Ended up with some nice options


Think I picked the best one for this build

Sure is nice to see it coming together

First coat of Color Preserver, man it looks dark!

All five pieces

I'm getting better at my penmanship!


Did a decorative wrap at each ferrule 
Test casted her this morning and I think he'll get a lot of mileage out of this rod. Can't wait to get it delivered. Hope you can get out and enjoy the water.
- Kidder


I'm Learning – pt. 2

This is a continuation on some information that I’ve been looking into about fisheries management. Part 1 can be found here. One of the many myths out there is that it takes a really long time to grow a trophy trout. But in most cases it’s a fast …

This is a continuation on some information that I've been looking into about fisheries management. Part 1 can be found here

One of the many myths out there is that it takes a really long time to grow a trophy trout. But in most cases it's a fast growth rate that makes for large fish, not necessarily an older fish. For example, in some Southern Utah streams Brown Trout often grow from fingerlings to the 18-20 inch class in as little as 3-4 years. Brook Trout, also in Southern Utah, have reached the 5 pound mark after surviving only 2 winters (3 Summers). With these fast growth rates it means that even if 80-90% of the 16-18" trout are introduced to the dinner table they will still be replaced each year. The left over 10-20% will still be around to potentially grow even larger. 

Great! But what if we only harvest 50%? That'd mean that the other 50% of the population would be left to grow larger and there would be even more large trout to catch admire and release right? Unfortunately, it doesn't work this way. Remember that pounds per acre decides how much any system can sustain. More simply put, there's only so much room in our bucket. If there are a lot of 16-18" fish the growth rates would slow. Sometimes harvesting fish can actually promote fish growth. With fewer fish, we can fill our bucket with less fish of a greater size. This all applies to a point, since no one wants fisheries to be over-harvested either.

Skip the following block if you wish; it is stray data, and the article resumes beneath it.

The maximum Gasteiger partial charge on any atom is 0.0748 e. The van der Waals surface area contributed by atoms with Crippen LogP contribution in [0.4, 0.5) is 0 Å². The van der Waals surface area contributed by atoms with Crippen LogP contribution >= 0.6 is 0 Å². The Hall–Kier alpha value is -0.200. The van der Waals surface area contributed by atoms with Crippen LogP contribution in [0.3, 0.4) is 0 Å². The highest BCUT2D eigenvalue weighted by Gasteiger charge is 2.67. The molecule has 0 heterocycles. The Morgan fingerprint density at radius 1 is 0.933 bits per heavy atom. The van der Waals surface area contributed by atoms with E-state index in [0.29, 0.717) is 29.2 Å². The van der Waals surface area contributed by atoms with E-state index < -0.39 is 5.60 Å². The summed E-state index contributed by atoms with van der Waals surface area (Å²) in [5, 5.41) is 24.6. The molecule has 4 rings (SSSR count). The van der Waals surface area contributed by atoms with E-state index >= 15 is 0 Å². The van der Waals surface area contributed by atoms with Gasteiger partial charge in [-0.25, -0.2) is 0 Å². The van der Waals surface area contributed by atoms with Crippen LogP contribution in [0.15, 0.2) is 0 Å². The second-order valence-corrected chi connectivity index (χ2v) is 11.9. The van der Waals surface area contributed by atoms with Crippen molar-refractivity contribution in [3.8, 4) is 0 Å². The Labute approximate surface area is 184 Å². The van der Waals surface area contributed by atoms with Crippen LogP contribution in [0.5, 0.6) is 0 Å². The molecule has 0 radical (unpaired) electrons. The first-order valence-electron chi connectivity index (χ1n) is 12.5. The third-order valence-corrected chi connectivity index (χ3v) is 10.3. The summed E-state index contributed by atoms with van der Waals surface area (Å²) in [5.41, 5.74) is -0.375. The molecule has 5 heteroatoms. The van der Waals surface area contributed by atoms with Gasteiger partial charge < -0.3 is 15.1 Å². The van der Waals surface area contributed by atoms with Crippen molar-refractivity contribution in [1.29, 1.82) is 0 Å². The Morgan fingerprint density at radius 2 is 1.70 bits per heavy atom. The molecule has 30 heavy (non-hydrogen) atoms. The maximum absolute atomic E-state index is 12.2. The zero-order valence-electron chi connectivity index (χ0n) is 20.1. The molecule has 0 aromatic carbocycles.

Limiting Factors

There are four main limiting factors when looking at fisheries: Water temperature, water habitat, sport fish harvest, and size of holding pools. These limiting factors can prevent fish from attaining potential growth. 

These seem simple, and they are, but the real trick is in identifying which factor is limiting your fishery. Improving an attribute that isn't the real source of your problem doesn't help the situation. Just like when the doc gives you the wrong prescription (pain meds instead of more cowbell). 

Two scenarios that have been played out around my home state are the "low pounds per acre" and the "high pounds per acre" stories. Automatically we assume that high pounds per acre is good right? But if that population is made up of small fish that aren't in good condition is that really a better fishery? Of course not. In this case habitat improvement wouldn't necessarily help out much. What's really needed is an effort to reduce the overall population density. There are a few options here including a rotenone treatment (after which a different species could be introduced to the fishery), the introduction of a new predator and/or sportfish harvest increases. All of these options are an attempt at taking some fish out of the bucket so the ones left can grow bigger and/or grow faster.

Low pounds per acre with a potential to improve conditions usually calls for habitat improvement projects. These projects basically increase the size of our bucket. Then we can manage the fishery how ever we'd like to fill that bucket.

These posts are meant give you some info, or at least something to think about. They don't seem to help much with the shack-nasties and seem to make me want to get out even more. Hopefully you can get out and enjoy the water, I know I need too!

- Kidder